Report: Rahul Kapoor ; Photography: Mohd. Nasir
If you have 70
lakh rupees lying around the house and you want to buy a car, but you also want
to stand out a wee bit with that purchase, what can you get?
say you desperately want a roadster and you know your wife hates to get her
pretty coiffure messed up in a convertible, then I can bet my every bit of
money stashed away in teeny-weeny fixed deposits that the answer is a BMW Z4.
Now let me
give you some history lessons. During the Margret Thatcher’s reign in the UK, the
Iron Lady sold off almost every division of British Leyland to the highest
bidders. In that bidding war, BMW came out with Triumph, Standard and Mini in
their pockets. We all know what an icon Mini has been and what Mini is doing
today. But Triumph and Standard were known for the era of British Roadsters
with the Triumph Spitfire and the Standard 8 along with the others Like the MG
MGB. These roadsters were all soft top convertibles with engines in the front. After
that era, small compact, terribly unreliable but easy to use every day
convertible cars were a thing of the past. BMW never showed any signs of
reviving those brands.
But then BMW
decided to show Brits how convertibles were supposed to be made. Though BMW did
make roadsters like the 507 and the Z8, BMW introduced the Z1, a roadster that
looked iconic and was truly iconic. It was the first and only car which had
doors that didn’t open but lowered down into the door sills and if you wanted
you could drive with not only the roof down but even the doors down as well!
The lunacy of the Z1 was like a German trying his hand at British humor.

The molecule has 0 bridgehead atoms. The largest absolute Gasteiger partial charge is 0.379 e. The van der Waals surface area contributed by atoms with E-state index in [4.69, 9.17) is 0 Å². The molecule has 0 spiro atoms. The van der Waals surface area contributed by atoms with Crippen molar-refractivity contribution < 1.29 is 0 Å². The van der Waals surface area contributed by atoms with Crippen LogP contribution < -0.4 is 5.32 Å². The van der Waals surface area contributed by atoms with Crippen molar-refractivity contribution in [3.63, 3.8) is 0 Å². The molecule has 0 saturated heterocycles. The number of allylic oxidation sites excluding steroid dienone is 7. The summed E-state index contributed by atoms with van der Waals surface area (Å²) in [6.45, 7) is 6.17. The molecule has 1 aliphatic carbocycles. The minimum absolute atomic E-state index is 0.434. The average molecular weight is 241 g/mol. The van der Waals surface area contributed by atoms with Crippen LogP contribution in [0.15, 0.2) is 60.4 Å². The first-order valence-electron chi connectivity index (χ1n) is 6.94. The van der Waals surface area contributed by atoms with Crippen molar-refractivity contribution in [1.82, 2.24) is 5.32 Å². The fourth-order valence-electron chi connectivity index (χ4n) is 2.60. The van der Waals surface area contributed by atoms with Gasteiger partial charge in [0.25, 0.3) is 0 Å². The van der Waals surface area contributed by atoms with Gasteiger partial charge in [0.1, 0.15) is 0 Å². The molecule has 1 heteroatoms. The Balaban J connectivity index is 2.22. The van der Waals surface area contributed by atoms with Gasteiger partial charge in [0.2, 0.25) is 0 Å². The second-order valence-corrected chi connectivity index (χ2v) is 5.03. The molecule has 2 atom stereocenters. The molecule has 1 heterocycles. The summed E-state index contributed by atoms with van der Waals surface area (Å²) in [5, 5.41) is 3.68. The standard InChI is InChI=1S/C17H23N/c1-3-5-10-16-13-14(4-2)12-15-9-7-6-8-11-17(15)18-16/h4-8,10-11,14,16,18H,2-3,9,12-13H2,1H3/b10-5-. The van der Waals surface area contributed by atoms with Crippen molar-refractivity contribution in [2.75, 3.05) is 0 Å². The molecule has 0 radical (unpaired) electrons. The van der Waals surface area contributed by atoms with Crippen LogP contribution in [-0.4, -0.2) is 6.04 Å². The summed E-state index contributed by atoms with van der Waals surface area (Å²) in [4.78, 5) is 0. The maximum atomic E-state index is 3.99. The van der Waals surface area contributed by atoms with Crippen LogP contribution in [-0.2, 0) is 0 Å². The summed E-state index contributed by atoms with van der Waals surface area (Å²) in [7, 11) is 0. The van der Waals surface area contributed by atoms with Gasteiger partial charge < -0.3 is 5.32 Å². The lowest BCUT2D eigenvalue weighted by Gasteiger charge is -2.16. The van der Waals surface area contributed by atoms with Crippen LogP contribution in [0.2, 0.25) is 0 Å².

Surprisingly, it worked just like Henning Wehn (remember the German stand-up
comedian based in London?) and the Z1 has been an icon ever since. Then they
got a bit serious and brought about the rather ugly Z3, but it didn’t work as
it lacked the lunacy and the style from the Z1. A few years later, they decided
to get back to more serious lunacy and say “take zat ew little Englishman!” and
gave us the beautiful Z4. Since then BMW found the perfect formula for a
roadster; light weight, straight 6 engine in the front, and drive going to the
back. BMW has now updated the Z4 with even better looks and we got to drive it.
The Z4 has
two variants in India, the standards sDrive35i and the sDrive35i DPT higher
variant. We got the expensive higher variant to test with all the expensive kit
that usually is standard apart from some interior trim and the burnt orange
paint. DPT stands for Design Pure Traction which includes an optional Valencia
Orange exterior paint which just adds so much zing to the car. The Z4 was
designed by two different women. One designed the exterior, while the other the
interior which is probably why the car looks so tasteful. From the outside, there
isn’t a single angle the car doesn’t look pretty from. The back is pure beauty.
But then upon closer inspection you notice that the roof isn’t made from fabric
but metal. So it’s a coupé? No, at the push of a button, the metal roof folds
into the boot and makes it into a two seat roadster. Here is the thing, convertibles
usually has a coupe version and a convertible version. The Z4 is only available
with a metal folding roof and no coupé. In 20 seconds, and even on the move, at
the push of a button the roof folds down. Brilliant!
Just like the
outside, same attention to detail is paid to the interior. In the DPT trim, you
get black and orange leather seats and door trims with colour coded orange velvet. Right in front of the driver is the 3 spoke,
BMW black and grey steering wheel with some buttons and binocular shaped dual
analogue Seedo and Tacho dials with a small, illuminated, digital display which
tells you some information like driving mode setting, time and distance. At the
drivers feet are a floor hinged accelerator and floating brake pedal glazed
with aluminium. The thing that catches the eye inside is the beautifully
crafted metal weaved panel on the dashboard. The grey finish and a slight